1. He’s really stubborn in his decision. Vs
    2. He’s really stubborn about his decision.
    1. He’s really unyielding in his decision. Vs
    2. He’s really unyielding about his decision.
    1. He’s really rigid in his decision. Vs
    2. He’s really rigid about his decision.

Is the use of in and about interchangeable?

  • It feels to me like the first version of each can have two meanings, while the second version can only have one of those two meanings. The meaning in all three cases that isn't shared is He really took a stubborn/unyielding/rigid position in the process of making that decision. But I'm not feeling like I can articulate why it feels like the about wording could not have that meaning at this late hour, so just leaving a comment. Should someone else feel like they can articulate it, by all means give the answer. – Ed Grimm Feb 17 '19 at 9:02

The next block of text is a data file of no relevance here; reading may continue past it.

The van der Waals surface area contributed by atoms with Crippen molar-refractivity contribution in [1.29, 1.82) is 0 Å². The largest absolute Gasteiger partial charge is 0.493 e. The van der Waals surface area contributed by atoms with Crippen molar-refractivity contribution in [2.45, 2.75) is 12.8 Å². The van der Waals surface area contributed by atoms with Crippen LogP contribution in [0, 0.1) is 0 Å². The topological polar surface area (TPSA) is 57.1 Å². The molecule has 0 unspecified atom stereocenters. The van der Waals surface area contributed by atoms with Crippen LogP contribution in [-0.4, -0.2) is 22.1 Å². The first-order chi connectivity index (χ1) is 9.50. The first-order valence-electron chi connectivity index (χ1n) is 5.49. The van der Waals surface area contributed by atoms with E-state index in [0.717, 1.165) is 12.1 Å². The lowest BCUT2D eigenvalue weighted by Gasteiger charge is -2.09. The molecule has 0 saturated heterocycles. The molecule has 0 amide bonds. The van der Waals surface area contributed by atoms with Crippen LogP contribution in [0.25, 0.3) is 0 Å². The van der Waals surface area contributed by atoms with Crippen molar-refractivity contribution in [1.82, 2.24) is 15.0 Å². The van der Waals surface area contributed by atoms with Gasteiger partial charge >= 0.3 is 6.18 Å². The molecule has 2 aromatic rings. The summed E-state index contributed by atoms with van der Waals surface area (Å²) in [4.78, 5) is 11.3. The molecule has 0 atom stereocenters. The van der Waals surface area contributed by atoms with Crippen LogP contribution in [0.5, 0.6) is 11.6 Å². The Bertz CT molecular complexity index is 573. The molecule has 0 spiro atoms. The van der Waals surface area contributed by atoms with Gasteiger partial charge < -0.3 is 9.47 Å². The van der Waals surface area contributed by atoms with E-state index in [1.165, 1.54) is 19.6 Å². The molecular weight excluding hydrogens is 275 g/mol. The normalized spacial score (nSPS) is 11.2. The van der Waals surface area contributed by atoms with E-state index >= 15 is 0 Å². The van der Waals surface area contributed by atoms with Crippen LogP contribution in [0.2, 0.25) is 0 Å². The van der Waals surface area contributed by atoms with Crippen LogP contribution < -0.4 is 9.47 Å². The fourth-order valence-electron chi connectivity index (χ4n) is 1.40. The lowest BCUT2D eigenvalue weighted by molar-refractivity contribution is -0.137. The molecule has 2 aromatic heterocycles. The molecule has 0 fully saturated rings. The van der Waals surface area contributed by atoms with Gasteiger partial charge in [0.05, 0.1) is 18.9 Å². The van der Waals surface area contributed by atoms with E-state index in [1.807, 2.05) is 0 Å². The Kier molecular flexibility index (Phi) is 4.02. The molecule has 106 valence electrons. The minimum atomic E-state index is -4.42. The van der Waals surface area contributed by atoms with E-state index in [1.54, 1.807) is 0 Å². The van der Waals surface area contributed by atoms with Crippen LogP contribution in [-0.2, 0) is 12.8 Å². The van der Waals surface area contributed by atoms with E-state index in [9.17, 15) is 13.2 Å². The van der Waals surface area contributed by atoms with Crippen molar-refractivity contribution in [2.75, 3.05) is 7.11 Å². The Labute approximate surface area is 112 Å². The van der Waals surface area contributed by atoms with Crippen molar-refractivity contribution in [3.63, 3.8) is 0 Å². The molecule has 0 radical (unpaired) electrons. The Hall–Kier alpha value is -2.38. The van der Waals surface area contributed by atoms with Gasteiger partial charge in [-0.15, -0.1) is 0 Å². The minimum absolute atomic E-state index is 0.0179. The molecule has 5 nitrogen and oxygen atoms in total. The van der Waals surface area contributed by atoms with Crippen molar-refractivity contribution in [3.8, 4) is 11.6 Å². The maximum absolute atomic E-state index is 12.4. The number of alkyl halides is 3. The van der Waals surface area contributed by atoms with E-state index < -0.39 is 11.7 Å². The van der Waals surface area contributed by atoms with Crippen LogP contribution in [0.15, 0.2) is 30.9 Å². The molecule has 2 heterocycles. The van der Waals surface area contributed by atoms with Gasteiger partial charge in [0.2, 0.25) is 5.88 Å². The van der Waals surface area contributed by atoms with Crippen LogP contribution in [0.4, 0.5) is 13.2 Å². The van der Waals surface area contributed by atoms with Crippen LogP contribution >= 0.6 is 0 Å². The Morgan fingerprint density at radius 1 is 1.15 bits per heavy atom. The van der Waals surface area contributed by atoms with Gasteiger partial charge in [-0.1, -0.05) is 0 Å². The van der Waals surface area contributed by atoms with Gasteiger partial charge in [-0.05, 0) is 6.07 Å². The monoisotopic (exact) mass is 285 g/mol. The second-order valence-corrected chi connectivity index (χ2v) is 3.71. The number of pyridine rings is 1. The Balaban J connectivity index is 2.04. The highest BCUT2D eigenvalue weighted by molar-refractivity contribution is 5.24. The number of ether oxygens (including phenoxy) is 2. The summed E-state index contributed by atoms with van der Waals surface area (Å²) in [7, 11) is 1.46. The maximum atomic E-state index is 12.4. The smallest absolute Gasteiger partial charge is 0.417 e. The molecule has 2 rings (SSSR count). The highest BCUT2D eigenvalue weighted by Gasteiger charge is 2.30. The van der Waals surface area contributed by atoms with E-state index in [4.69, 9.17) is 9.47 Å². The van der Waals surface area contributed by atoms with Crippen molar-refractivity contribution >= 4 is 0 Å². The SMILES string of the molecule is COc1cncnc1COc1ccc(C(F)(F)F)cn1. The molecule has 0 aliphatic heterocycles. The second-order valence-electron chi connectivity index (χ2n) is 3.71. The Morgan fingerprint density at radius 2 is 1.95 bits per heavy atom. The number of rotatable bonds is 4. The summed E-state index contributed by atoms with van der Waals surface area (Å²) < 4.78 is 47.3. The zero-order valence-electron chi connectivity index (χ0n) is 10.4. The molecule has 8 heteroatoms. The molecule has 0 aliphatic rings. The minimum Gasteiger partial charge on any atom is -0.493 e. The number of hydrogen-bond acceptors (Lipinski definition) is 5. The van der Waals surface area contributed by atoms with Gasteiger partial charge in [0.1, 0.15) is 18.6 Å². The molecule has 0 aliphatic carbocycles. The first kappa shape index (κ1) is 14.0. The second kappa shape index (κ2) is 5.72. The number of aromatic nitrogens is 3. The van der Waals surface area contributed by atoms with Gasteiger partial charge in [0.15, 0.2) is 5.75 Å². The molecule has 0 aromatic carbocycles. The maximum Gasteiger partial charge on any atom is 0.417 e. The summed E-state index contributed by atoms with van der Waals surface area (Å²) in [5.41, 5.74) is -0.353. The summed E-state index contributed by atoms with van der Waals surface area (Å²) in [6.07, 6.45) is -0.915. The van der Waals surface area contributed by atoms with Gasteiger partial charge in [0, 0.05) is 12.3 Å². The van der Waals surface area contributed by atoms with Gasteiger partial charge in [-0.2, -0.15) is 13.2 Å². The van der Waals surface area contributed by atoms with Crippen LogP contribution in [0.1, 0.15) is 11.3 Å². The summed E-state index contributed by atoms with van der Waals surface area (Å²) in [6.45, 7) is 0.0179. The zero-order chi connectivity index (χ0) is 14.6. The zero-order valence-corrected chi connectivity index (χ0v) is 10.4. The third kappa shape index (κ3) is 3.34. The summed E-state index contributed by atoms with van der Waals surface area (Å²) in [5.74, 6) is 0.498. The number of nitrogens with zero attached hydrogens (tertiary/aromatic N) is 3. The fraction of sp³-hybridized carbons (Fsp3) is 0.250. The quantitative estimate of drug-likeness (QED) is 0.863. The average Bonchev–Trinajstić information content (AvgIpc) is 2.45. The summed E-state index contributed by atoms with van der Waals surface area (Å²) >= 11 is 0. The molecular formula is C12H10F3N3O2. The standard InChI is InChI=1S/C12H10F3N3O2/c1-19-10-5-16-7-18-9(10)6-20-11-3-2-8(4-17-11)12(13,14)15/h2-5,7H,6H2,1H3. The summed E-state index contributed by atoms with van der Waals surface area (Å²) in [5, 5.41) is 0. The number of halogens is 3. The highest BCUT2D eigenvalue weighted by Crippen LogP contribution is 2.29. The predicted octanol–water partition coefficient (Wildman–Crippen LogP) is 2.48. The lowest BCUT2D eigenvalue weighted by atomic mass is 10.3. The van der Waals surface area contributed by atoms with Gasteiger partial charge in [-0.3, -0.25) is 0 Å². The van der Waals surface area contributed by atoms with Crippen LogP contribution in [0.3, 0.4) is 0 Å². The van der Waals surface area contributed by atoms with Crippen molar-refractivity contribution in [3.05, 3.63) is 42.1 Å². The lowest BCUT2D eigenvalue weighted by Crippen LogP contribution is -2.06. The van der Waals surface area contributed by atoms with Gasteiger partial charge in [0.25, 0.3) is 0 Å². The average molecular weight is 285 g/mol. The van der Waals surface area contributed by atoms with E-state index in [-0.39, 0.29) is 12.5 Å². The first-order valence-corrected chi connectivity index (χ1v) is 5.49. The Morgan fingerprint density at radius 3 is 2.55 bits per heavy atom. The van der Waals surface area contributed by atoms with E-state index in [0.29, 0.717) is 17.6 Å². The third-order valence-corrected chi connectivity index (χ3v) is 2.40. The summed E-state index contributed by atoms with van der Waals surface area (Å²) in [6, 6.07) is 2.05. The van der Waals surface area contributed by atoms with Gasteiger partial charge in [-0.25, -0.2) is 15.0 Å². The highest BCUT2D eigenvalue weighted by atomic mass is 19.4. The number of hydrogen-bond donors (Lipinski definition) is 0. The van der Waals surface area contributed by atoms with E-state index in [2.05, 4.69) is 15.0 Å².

You can't be "inside" a decision

You have provided excellent examples of the problems with formal English and colloquial English. I've heard people use all of those six examples, all with the same meaning.

However, you can't be "inside" a decision. There is no definition of the word "in" that means "in consideration of" or "concerning." The closest definition is "to show a state or condition." (Merriam-Webster, preposition, kid's definition 5) But while similar, it's not the same thing.

Therefore, the more precise word to use is "about," meaning "with regard to" or "concerning." (Merriam-Webster, preposition, definition 4a)

Note that colloquially "in" and "about" are interchangeable in your examples. HOWEVER! They are not interchangeable generally. Therefore, the answer to your question, "is the use of in and about interchangeable?" is "no." My recommendation is that you habitually use "about" in those examples.

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